The work is a functioning interactive schema that demonstrates and recontextualizes philosopher Karl Popper's theory of mind, by way of his findings on the theory of knowledge as it relates to the self. Acting as a kinetic sculpture, the work renegotiates the place of ontology and epistemology in an arts context. Informed by the intrinsic qualities of phenomenal consciousness and astronomical instrumentation of antiquity, the work represents a literal ‘model of the mind’.
Central to this discussion is how the mind and body interact. It is through this interaction that shows potential, an opportunity to chart a no man’s land that bridges the mental and physical worlds. Should a physical model of the mind exist, does it have a topology? Will the self reside in the centre? Do other people occupy embassies inside your head? There is a wealth of existing knowledge and opinion that could dictate the landscape in which this model can resemble. This particular work adapts Poppers controversial ‘three worlds’ theory as discussed in his Emory University lectures from 1969. His ‘three worlds’ are the spatial representations that demonstrate his theory that there exists three states in how one views the universe.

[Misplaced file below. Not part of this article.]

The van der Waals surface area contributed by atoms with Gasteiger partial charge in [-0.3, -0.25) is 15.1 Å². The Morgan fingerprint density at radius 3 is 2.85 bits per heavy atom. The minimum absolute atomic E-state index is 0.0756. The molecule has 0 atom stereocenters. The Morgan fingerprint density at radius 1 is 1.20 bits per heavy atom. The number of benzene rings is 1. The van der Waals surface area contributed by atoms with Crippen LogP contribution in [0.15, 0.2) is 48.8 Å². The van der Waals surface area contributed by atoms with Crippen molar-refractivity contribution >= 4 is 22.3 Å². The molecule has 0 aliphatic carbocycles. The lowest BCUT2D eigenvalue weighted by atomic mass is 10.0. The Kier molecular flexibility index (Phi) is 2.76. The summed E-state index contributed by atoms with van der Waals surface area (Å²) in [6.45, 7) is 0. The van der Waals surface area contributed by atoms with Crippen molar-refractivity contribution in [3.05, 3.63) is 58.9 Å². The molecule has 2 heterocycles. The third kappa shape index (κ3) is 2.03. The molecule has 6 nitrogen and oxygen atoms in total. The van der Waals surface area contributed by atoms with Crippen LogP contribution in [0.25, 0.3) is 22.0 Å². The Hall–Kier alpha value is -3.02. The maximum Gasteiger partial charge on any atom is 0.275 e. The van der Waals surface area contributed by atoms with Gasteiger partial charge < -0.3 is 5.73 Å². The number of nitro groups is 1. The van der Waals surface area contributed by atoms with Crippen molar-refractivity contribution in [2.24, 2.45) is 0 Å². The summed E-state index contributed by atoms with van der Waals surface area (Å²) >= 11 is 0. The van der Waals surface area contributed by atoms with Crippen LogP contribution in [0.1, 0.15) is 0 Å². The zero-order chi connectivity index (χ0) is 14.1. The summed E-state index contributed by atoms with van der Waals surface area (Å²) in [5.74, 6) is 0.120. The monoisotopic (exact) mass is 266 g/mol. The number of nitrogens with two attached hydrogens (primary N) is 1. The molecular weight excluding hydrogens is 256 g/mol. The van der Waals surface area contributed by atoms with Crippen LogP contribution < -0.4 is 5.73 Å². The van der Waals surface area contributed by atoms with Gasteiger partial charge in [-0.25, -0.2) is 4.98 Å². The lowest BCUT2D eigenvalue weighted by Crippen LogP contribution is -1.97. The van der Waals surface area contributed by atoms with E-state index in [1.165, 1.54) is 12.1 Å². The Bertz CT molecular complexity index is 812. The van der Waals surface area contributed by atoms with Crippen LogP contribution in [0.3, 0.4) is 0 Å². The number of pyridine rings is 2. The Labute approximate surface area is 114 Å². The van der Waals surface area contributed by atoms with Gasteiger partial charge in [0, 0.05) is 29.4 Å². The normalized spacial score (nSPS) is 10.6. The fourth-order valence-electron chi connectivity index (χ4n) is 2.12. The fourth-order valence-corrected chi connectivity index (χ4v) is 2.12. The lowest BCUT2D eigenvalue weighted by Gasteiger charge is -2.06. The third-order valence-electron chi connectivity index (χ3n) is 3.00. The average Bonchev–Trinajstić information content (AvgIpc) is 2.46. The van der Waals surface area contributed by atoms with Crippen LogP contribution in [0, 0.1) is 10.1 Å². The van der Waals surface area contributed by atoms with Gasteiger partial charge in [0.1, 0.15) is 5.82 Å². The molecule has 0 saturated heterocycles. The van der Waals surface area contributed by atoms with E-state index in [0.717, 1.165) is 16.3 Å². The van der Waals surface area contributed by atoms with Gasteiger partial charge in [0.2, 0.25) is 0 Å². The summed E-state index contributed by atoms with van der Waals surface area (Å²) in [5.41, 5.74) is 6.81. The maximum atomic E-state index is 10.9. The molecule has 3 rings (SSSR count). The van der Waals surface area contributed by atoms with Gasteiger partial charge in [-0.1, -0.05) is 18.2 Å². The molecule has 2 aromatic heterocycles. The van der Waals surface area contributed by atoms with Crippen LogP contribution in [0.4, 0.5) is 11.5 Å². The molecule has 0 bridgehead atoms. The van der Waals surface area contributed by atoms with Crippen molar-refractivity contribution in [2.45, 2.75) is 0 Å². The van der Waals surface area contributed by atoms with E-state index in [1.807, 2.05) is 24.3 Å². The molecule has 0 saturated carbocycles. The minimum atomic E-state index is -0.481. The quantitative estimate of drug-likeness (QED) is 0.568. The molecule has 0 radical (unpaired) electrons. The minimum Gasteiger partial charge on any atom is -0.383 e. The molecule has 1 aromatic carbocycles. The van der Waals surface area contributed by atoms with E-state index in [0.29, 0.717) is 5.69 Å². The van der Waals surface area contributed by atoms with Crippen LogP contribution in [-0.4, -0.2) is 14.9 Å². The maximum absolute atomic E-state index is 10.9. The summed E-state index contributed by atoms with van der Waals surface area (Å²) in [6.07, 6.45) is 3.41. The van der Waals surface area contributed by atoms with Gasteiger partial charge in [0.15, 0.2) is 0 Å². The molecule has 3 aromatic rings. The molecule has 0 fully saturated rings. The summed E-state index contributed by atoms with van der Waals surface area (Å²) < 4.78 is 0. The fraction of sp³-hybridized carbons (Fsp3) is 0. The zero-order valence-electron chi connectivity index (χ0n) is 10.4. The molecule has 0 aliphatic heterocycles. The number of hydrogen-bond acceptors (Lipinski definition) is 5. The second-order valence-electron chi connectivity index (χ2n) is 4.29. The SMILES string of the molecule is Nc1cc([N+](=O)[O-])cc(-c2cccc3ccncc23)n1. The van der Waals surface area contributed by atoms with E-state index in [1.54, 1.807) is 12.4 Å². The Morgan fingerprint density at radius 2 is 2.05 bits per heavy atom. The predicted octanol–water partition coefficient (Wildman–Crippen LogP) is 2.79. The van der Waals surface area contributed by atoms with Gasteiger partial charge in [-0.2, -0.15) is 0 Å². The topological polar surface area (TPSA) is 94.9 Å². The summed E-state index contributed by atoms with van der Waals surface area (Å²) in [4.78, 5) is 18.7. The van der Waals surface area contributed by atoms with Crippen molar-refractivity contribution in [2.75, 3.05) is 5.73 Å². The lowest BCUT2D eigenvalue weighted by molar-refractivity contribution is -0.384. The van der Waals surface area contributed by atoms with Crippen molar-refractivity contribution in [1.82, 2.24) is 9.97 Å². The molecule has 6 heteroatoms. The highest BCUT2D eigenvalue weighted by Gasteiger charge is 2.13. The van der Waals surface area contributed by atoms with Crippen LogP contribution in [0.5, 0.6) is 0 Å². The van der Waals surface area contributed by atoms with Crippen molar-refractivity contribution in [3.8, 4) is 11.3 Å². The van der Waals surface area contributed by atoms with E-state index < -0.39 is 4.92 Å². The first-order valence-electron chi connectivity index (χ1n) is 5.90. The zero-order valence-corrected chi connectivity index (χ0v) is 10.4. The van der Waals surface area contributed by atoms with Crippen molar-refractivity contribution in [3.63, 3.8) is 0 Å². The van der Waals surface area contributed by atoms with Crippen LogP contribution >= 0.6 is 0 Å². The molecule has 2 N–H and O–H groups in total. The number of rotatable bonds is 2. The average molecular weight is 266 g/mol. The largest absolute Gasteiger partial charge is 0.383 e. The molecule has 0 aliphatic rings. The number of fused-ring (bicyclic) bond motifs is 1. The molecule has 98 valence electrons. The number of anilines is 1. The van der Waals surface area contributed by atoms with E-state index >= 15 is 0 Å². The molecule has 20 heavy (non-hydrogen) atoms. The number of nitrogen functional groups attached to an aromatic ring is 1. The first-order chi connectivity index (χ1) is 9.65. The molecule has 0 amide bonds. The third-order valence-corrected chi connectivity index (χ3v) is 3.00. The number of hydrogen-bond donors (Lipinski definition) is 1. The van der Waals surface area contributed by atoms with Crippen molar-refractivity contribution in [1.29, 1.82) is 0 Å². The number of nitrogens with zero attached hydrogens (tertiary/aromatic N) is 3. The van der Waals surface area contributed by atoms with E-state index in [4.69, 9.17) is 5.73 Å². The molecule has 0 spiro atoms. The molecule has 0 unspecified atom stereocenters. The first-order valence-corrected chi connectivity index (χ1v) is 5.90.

The stochastic revolutions of the work mimic that of a gimbal, the addition of discrete gyroscopic and velocity sensors provide some programmatic functionality. These sensors wirelessly feed into a program that calculates a one-to-one translation of movement and momentum, providing variables that will translate some relatively simple math that act as my interpretation to Poppers interactionism. This component of the piece enables what I refer to as a ‘modular auxiliary’. A steady stream of data can now be utilised in any capacity befitting the work, for this particular incarnation, the data will render visuals on a CRT monitor opposite the piece.